The Neurochemical Changes Before, During, and After a Music Therapy Session


The specific neurochemical changes induced before, during, and after a music therapy session can vary depending on the individual, the type of music used, and the therapeutic goals. However, there are some common neurochemical responses associated with music therapy sessions. Here is an overview of the chemicals involved, along with references:


Before the Session


  1. Anticipation and Excitement - Dopamine Anticipation of a pleasurable musical experience can lead to the release of dopamine in the brain, contributing to feelings of excitement and motivation (Salimpoor, V. N., Benovoy, M., Larcher, K., Dagher, A., & Zatorre, R. J. (2011)). Anatomically distinct dopamine release during anticipation and experience of peak emotion to music (Nature Neuroscience, 14(2), 257-262).


During the Session


  1. Emotional Engagement - Dopamine and Oxytocin Active engagement with emotionally resonant music can sustain the release of dopamine, enhancing positive emotions and feelings of pleasure. Participating in group music-making activities during a session can lead to increased oxytocin release, promoting social bonding and emotional connection (Koelsch, S., Offermanns, K., & Franzke, P. (2010). Music in the treatment of affective disorders: an exploratory investigation of a new method for music-therapeutic research. Music Perception, 27(4), 307-316).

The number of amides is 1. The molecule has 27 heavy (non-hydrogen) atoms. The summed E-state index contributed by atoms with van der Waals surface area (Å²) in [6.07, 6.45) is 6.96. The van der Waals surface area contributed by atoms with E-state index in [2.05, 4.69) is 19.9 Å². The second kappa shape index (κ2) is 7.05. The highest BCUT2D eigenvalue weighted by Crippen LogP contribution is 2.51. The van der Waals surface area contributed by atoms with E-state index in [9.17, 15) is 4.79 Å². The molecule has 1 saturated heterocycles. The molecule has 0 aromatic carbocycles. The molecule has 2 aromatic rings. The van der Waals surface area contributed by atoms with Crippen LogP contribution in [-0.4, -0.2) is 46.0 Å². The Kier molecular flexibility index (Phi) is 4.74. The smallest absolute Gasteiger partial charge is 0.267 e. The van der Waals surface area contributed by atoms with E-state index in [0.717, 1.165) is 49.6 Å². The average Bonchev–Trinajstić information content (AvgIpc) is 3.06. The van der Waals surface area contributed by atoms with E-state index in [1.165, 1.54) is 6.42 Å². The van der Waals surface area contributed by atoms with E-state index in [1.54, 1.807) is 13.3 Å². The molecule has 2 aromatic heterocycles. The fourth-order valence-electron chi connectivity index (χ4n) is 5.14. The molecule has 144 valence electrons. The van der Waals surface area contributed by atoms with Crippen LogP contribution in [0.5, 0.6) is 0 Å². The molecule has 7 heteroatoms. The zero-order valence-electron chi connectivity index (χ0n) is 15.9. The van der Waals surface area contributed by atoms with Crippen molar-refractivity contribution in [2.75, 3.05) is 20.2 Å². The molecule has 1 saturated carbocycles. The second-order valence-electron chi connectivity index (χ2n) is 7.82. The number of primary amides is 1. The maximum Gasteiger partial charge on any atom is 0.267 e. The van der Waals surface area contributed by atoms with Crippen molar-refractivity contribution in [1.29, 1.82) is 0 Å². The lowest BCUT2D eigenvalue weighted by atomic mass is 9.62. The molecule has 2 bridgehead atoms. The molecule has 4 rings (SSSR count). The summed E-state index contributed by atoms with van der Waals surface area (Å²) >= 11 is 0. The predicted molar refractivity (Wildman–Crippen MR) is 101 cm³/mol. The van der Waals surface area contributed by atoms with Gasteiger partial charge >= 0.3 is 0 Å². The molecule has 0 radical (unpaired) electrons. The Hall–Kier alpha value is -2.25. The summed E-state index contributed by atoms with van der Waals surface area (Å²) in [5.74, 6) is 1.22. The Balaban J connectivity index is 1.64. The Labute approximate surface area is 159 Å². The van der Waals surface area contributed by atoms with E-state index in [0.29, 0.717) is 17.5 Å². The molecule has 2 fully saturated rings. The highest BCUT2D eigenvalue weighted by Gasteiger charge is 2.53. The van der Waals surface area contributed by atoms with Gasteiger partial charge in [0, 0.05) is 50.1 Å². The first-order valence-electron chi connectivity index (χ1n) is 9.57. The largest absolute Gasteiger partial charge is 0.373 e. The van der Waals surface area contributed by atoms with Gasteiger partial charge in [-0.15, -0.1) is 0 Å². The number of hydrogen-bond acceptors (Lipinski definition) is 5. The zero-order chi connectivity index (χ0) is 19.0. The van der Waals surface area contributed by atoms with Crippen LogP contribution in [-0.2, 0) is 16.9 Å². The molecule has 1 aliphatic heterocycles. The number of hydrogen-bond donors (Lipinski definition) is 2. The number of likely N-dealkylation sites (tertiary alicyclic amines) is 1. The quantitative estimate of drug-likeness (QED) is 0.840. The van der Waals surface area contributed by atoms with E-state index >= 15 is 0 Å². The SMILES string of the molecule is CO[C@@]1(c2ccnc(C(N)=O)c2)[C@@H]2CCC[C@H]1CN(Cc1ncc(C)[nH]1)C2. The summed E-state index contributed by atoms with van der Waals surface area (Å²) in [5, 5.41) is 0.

2. Stress Reduction - Cortisol Engaging in calming and soothing music can lower cortisol levels, reducing stress and anxiety during the session (Chan, A. S., Ho, Y. C., & Cheung, M. C. (1998). Music training improves verbal memory. Nature, 396(6707), 128).


After the Session


  1. Elevation of Mood - Endorphins and Serotonin Energetic and rhythmic music-making activities can stimulate the release of endorphins, contributing to an improved mood and feelings of well-being. Music therapy can also lead to increased serotonin production, helping to regulate mood and potentially alleviate symptoms of depression (Dunbar, R. I., Kaskatis, K., MacDonald, I., & Barra, V. (2012). Performance of music elevates pain threshold and positive affect: implications for the evolutionary function of music. Evolutionary Psychology, 10(4), 688-702).